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February 11, 2005
My current blood lady is the best one I've ever had: she enters my vein quickly, so gently I don't feel a thing. Now open your fist, she says quietly, and together we watch in silence as two little tubes fill rapidly with my deep purple blood.

The ancients believed that life lived in the blood itself, having seen what happened when too much blood left the body. And it is true that the history of life lives in the blood: it shows us what victories have been won against what diseases, and what battles are still in progress. It tells what is happening to the muscles right now. It shows us when death has begun in the heart, and when its progress has been interrupted. It tells us about food and water, and signals frantically if kidney or liver or pancreas are overwhelmed.

The first blood transfusion was attempted in 1492 on the Pope, who managed to receive most of the blood but died anyway. Doctors in the 16th century hoped to cure illness by transfusing blood from animals to humans, but too many people died. The first human-to-human blood transfusion was successfully performed in Philadelphia by the appropriately-named Dr. Philip Syng Physick in 1795. In 1818, a British husband gave blood to his wife to save her from a terrible postpartum hemorrhage. During most of the 19th century, doctors in the United States transfused milk from sheep and cows into the veins of people who had lost blood -- saline solution was substituted for the milk later on the century with much better results. In 1901, blood was "typed," and the universality of type "O" donors was recognized.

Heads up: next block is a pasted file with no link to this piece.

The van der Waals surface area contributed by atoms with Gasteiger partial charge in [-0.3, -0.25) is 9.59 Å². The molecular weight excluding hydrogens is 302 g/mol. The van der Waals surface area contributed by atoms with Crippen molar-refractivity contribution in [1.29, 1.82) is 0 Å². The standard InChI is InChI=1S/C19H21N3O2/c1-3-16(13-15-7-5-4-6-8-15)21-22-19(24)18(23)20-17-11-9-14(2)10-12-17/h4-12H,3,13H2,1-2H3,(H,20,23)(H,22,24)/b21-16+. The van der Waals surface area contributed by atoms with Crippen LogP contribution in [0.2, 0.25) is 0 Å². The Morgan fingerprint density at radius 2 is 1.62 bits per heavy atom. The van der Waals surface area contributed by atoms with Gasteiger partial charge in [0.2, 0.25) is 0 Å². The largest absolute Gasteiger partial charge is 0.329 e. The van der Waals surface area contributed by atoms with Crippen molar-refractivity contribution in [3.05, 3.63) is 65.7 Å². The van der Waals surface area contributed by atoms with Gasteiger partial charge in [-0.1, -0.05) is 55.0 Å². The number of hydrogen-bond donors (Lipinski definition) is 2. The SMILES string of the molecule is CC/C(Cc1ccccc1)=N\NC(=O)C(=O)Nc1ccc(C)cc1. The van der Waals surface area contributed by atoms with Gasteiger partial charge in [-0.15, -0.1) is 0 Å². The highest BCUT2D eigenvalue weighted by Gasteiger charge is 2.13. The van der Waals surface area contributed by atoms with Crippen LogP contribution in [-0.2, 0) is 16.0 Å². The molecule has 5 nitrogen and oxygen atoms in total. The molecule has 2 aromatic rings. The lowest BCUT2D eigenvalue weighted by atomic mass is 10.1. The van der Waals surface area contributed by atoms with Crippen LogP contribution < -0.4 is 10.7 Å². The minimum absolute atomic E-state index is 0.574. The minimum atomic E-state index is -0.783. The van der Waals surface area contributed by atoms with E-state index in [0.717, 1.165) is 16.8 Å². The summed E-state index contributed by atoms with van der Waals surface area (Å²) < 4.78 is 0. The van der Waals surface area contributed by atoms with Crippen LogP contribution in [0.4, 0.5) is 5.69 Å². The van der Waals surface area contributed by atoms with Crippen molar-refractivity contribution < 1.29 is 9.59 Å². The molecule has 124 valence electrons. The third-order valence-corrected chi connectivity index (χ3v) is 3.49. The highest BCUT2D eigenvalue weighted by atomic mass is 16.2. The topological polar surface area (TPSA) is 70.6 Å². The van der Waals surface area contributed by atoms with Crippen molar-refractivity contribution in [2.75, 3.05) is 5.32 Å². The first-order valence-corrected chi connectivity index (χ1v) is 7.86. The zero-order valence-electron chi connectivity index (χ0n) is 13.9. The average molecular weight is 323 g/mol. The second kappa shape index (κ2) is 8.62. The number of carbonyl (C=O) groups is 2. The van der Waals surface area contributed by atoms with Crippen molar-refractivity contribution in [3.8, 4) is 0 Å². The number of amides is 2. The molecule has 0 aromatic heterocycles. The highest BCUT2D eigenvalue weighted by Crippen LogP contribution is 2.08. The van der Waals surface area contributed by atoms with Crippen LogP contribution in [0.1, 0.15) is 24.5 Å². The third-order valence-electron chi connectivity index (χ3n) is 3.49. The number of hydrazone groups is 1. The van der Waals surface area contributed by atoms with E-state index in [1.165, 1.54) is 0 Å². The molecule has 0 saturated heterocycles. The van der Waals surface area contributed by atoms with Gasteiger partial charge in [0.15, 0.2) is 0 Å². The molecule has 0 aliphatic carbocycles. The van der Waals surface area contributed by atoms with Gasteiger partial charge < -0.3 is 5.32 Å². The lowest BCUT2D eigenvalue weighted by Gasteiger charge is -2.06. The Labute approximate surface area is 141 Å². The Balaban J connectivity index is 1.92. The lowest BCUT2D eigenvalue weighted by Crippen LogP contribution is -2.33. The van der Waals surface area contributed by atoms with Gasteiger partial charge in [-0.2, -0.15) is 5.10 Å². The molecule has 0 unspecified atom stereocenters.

Just in time for World War I, a technique was discovered to arrest the coagulation of blood so that it could be stored and transfusions performed when donor and recipient were not in the same place. Treating patients for shock by injecting albumin into the blood arrived on the scene in time to treat the victims of Pearl Harbor, and the heavy plastic blood bags familiar to us in hospitals and laboratories replaced the older and very fragile glass blood bottles in time for the Korean War. The discovery that blood platelets could be stored at room temperature was made during the Vietnam war.

I suppose the science of hematology always advances during a war; there is so much blood.
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